Straight Lines

albums w/ jackets & lyrics
Originally from Brighton, England, Bob Buckley moved to Vancouver as a teen, already well adept at piano and several different horns. After studying at the University of Washington and UBC, he landed a regular gig in the mid ’60s as a studio musician on the Vancouver edition of the TV series “Let’s Go.” When that show had run it’s course, he became an accomplished session player, having worked on a number of projects, where he met fellow musician David Sinclair, also an accomplished session man.

They decided to form their own group, and with Buckley on keyboards and horns and handling lead vocals and Sinclair on guitars, they formed Spring, which produced one single. Wanting to go more mainstream, they folded the group and placed ads in the local papers and Dogstar was soon rounded out with bassist Peter Clarke and Daryl Burgess on drums. Before long they’d added Peter Padden as a second drummer/percussionist.

By ’79 they’d become a staple on the West Coast club scene and caught the attention of Bruce Allen, manager of such acts as Prism and Bryan Adams (and a gazillion others over the years). Allen got them an audition for CBS/Epic Records representatives, who signed them to a deal and convinced them to change their name.

They spent the first part of 1980 working with Howie Vickers (Collectors, Chilliwack) on material. With the production team of Jack Richardson (The Guess Who) and Martin Shaer (Sweeney Todd), they laid the foundations to their self-titled debut album at Little Mountain Sound Studios in Vancouver, released that fall. Slick production and straight forward pop powered the album, and the first single, the lead-off “Heads Are Gonna Roll” was released to little fanfare. However it’s successor, “Roanne,” cracked RPM Chart’s Top 100 while the band toured across Canada, opening shows for Prism and Klaatu. “The Things You Didn’t Do” was next up, also charting on RPM’s Top 100.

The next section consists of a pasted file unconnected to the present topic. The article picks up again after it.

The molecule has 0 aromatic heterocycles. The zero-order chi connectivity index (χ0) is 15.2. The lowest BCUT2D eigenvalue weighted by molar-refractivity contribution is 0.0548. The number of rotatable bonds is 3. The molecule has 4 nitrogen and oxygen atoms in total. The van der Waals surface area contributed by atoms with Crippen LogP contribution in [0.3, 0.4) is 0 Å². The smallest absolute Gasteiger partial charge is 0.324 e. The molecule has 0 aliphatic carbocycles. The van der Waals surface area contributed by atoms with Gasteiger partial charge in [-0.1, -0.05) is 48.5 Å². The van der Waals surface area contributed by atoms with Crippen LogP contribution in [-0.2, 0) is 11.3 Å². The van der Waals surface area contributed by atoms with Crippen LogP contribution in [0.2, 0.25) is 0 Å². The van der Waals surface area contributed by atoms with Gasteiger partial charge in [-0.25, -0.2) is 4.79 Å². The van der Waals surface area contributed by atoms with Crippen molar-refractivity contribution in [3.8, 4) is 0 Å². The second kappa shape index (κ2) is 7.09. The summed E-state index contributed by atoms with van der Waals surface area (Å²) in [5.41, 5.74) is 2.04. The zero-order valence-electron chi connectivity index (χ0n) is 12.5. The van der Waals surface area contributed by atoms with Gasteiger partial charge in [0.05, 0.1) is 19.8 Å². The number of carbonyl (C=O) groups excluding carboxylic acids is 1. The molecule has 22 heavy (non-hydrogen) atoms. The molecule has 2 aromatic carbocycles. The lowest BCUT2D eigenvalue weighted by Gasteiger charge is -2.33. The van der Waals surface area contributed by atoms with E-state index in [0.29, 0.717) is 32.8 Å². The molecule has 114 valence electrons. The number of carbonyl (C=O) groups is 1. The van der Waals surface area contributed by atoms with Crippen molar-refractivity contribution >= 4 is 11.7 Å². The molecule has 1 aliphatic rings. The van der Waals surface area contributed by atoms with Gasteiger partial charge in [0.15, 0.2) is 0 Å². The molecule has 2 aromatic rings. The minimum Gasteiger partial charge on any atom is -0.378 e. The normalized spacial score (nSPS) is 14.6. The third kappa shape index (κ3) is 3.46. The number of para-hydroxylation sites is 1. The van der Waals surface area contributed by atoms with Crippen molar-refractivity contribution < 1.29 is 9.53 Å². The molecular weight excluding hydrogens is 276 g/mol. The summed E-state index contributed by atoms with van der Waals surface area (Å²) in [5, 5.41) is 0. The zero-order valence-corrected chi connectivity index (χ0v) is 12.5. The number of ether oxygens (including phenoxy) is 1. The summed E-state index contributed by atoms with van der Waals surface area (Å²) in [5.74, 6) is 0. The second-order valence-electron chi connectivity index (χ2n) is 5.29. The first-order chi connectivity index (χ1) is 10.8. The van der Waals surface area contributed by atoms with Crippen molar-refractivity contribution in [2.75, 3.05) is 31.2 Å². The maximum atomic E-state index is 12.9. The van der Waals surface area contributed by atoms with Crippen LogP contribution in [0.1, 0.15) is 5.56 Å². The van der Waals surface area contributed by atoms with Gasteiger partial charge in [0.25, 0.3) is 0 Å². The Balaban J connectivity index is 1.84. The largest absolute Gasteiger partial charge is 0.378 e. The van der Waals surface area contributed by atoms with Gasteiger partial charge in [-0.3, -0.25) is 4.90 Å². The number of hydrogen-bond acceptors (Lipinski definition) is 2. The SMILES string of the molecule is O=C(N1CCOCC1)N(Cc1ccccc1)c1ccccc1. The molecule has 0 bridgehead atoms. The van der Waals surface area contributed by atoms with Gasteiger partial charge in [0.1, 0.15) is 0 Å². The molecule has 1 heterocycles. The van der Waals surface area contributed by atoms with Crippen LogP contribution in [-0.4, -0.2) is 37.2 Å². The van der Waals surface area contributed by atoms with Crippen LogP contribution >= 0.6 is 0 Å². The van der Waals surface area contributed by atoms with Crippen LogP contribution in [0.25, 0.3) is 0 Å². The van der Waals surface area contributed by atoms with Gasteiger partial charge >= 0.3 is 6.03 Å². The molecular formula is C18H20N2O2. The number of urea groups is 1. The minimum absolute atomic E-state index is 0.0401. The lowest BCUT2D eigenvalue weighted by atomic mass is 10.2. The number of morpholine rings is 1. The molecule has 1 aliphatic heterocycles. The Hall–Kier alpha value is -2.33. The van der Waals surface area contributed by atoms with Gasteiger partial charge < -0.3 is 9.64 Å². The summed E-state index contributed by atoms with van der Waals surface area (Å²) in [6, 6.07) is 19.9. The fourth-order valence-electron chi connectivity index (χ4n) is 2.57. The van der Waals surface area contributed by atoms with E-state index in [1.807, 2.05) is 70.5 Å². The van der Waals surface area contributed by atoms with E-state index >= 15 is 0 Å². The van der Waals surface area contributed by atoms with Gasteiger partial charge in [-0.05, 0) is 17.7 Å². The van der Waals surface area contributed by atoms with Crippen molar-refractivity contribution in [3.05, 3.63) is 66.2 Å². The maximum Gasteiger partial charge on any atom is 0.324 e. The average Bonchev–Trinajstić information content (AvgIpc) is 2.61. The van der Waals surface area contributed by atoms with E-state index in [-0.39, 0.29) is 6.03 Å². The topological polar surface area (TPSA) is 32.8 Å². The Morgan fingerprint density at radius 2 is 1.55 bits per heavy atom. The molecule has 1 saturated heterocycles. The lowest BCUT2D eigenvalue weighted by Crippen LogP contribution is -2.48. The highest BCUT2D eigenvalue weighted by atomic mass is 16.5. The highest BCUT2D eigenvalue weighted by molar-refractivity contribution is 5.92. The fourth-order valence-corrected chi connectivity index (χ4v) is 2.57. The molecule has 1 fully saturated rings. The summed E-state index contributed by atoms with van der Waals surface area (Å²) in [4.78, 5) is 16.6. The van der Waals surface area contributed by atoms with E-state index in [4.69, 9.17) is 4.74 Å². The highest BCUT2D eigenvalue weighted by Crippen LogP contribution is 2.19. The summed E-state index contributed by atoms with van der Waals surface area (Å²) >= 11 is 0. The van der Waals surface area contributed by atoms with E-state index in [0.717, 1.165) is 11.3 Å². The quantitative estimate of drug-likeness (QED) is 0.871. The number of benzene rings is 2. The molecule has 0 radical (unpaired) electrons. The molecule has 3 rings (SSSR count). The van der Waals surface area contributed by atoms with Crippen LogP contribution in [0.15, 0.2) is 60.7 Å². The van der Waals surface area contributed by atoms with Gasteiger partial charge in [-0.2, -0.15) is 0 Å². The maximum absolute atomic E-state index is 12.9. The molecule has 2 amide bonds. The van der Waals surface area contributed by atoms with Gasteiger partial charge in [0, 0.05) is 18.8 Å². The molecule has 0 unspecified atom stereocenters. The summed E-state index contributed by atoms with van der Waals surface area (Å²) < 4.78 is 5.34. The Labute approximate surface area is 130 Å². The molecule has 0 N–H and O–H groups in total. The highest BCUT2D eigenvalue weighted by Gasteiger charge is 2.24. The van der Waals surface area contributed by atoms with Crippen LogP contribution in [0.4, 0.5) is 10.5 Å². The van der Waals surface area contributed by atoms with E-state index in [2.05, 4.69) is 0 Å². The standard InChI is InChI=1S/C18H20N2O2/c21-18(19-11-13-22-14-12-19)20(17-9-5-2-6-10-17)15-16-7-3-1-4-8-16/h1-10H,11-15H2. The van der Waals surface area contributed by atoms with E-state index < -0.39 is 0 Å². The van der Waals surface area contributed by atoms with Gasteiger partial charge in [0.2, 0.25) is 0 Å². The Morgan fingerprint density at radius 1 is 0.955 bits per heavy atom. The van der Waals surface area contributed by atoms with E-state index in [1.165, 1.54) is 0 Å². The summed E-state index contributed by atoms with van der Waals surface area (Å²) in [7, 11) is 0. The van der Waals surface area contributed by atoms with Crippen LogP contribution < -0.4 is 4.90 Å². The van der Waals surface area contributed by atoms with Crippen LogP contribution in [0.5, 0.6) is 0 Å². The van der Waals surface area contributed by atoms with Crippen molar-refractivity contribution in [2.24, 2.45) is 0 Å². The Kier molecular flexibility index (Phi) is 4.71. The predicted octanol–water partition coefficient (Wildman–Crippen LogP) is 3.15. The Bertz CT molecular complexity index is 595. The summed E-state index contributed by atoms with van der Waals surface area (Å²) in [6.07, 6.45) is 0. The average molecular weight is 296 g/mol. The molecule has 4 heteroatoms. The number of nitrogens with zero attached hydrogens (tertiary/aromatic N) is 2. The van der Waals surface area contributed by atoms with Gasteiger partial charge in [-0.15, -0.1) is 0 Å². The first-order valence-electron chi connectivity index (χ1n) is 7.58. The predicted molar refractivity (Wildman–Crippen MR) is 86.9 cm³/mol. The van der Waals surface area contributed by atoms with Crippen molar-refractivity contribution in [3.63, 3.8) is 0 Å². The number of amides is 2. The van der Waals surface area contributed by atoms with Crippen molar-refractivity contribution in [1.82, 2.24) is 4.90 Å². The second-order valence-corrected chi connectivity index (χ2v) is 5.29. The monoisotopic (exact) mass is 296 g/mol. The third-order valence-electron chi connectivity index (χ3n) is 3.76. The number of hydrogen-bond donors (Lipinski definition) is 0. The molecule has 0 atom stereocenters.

While working on their follow-up, they trimmed the fat and Padden and Burgess were replaced by new drummer Geoff Eyre. Burgess would go on to a short-lived solo career with MCA Records. The majority of the new material were Buckley/Sinclair compositions, and with new producer Jeffrey Lesser, they returned to Little Mountain with the intention of making a more accessible record, with additional recording at Mushroom Studios. RUN FOR COVER was released in the summer of ’81 to a slightly better response, and things looked promising. The first single, “Letting Go,” broke the Top 10 on Billboard’s Canadian chart, and “There Are No Secrets,” backed by the previously unreleased “Te Laisser Faire” made RPM Chart’s Top 40, and earned them a Juno Award nomination for Composers of the Year, eventually losing out to Loverboy‘s duo of Mike Reno and Paul Dean for “Turn Me Loose.” But when the third single, “Illusions,” featuring Sinclair on lead vocals failed to follow suit in the spring of ’82, label execs lost interest, and before the end of the year the band had called it quits.

Following the breakup, the members drifted off to do their own thing, most notably Buckley and Sinclair. They continued their collaberative efforts and formed Body Electric for a string of records on Attic Records. Once that group had run its course, Buckley continued working with other artists, writing and publishing for Bryan Adams, Celine Dion, Our Lady Peace, Simple Plan, Aerosmith, and others. Along with working with the Edmonton and Vancouver symphony orchestras, he also composed two musicals for the Charlottetown Music Festival, and has scored several TV prorams and movies, including Reboot, Transformers, Shadow Raiders, Casper’s Haunted Christmas and Scary Godmother 1 and 2.

straight lines
Heads Are Gonna Roll
Flyin’ Blind
Hope I’m Feelin’ Better
Midnight Woman
Heart To Heart
She’s A Rounder
Everybody Wants To Be A Star
The Things You Didn’t Do
run for cover
Run For Cover
There Are No Secrets
It’s Gotta Be Tonight
Letting Go
Lighten Up
I’ve Heard It All Before
I’m Talking To You
I’ve Got News For You
Easy To Run

body electric